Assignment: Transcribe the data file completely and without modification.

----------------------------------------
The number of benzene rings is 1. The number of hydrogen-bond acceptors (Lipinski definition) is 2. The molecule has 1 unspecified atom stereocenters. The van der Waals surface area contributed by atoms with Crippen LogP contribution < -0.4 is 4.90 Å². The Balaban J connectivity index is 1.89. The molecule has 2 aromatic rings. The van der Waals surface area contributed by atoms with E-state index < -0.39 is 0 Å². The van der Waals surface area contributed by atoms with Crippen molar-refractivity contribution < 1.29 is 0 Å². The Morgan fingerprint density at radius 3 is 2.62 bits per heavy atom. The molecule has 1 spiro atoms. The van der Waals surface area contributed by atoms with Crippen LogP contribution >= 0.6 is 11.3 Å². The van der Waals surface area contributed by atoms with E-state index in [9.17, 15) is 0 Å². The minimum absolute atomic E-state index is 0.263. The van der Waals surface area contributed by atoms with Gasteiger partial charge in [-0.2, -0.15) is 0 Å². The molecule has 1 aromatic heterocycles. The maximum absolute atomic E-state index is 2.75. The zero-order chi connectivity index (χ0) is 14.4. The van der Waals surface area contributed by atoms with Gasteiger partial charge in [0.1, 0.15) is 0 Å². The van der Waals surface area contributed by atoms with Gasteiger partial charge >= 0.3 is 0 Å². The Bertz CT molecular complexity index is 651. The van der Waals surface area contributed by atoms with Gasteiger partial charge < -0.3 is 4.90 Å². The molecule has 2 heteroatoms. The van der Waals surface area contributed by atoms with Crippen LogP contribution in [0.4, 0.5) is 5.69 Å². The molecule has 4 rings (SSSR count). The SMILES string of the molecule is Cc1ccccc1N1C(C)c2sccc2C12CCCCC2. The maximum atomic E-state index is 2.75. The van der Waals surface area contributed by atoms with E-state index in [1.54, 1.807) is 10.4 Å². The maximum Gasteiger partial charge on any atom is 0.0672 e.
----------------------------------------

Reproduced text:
The number of benzene rings is 1. The number of hydrogen-bond acceptors (Lipinski definition) is 2. The molecule has 1 unspecified atom stereocenters. The van der Waals surface area contributed by atoms with Crippen LogP contribution < -0.4 is 4.90 Å². The Balaban J connectivity index is 1.89. The molecule has 2 aromatic rings. The van der Waals surface area contributed by atoms with E-state index < -0.39 is 0 Å². The van der Waals surface area contributed by atoms with Crippen molar-refractivity contribution < 1.29 is 0 Å². The Morgan fingerprint density at radius 3 is 2.62 bits per heavy atom. The molecule has 1 spiro atoms. The van der Waals surface area contributed by atoms with Crippen LogP contribution >= 0.6 is 11.3 Å². The van der Waals surface area contributed by atoms with E-state index in [9.17, 15) is 0 Å². The minimum absolute atomic E-state index is 0.263. The van der Waals surface area contributed by atoms with Gasteiger partial charge in [-0.2, -0.15) is 0 Å². The molecule has 1 aromatic heterocycles. The maximum absolute atomic E-state index is 2.75. The zero-order chi connectivity index (χ0) is 14.4. The van der Waals surface area contributed by atoms with Gasteiger partial charge in [0.1, 0.15) is 0 Å². The van der Waals surface area contributed by atoms with Gasteiger partial charge >= 0.3 is 0 Å². The Bertz CT molecular complexity index is 651. The van der Waals surface area contributed by atoms with Gasteiger partial charge < -0.3 is 4.90 Å². The molecule has 2 heteroatoms. The van der Waals surface area contributed by atoms with Crippen LogP contribution in [0.4, 0.5) is 5.69 Å². The molecule has 4 rings (SSSR count). The SMILES string of the molecule is Cc1ccccc1N1C(C)c2sccc2C12CCCCC2. The maximum atomic E-state index is 2.75. The van der Waals surface area contributed by atoms with E-state index in [1.54, 1.807) is 10.4 Å². The maximum Gasteiger partial charge on any atom is 0.0672 e.